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    Engaging opacity: Spotify and the poeisis of algorithmic backends

    Markham, Tim (2023) Engaging opacity: Spotify and the poeisis of algorithmic backends. In: Parks, L. and Velkova, J. and De Ridder, S. (eds.) Media Backends: Digital Infrastructures and Sociotechnical Relations. The Geopolitics of Information. Champaign, U.S.: University of Illinois Press, pp. 95-109. ISBN 9780252045349.

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    The music streaming platform Spotify is sustained by a backends that goes largely unnoticed by users, from its algorithmic deign and energy consumption to the way streamed artists are paid (or not). Counter-intuitively, however, this chapter argues against an ethics of transparency and accountability regarding Spotify’s backend architecture. Drawing on recent work by Louise Amoore as well as Judith Butler’s reading of Spinozan ethics, opacity is fundamental to accountability. The partial knowability of Spotify’s history, design and capacities is thus the essence of what it means to find oneself always already in an environment of which it is partially constitutive. Far from advocating ignorance, a phenomenological approach grounds an ontological understanding of media backends that is agile, self-generative and above all ethical.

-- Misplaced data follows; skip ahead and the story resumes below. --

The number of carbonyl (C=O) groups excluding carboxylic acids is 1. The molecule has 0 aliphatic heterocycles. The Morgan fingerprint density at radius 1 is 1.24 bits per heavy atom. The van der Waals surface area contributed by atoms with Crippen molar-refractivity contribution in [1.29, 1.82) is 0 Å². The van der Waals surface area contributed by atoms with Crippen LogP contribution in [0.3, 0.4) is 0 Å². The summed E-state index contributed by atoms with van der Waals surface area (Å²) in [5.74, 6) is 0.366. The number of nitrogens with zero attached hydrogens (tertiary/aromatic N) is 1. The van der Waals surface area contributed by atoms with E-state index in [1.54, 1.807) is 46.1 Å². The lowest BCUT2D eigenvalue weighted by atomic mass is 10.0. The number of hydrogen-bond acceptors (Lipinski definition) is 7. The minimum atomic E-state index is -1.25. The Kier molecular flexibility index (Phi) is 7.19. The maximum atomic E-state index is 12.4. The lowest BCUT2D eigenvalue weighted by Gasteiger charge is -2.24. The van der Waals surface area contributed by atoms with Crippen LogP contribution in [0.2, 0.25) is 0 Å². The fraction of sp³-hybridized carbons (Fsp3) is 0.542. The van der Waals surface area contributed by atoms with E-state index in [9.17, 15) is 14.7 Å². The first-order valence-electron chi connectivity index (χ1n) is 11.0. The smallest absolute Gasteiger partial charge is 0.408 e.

Item Type: Book Section
    Keyword(s) / Subject(s): Spotify, algorithmic accountability, Baruch Spinoza, opacity, media phenomenology, digital ethics
    School: Birkbeck Faculties and Schools > Faculty of Humanities and Social Sciences > School of Creative Arts, Culture and Communication
    Depositing User: Tim Markham
    Date Deposited: 10 Nov 2023 06:09
    Last Modified: 10 Nov 2023 06:09


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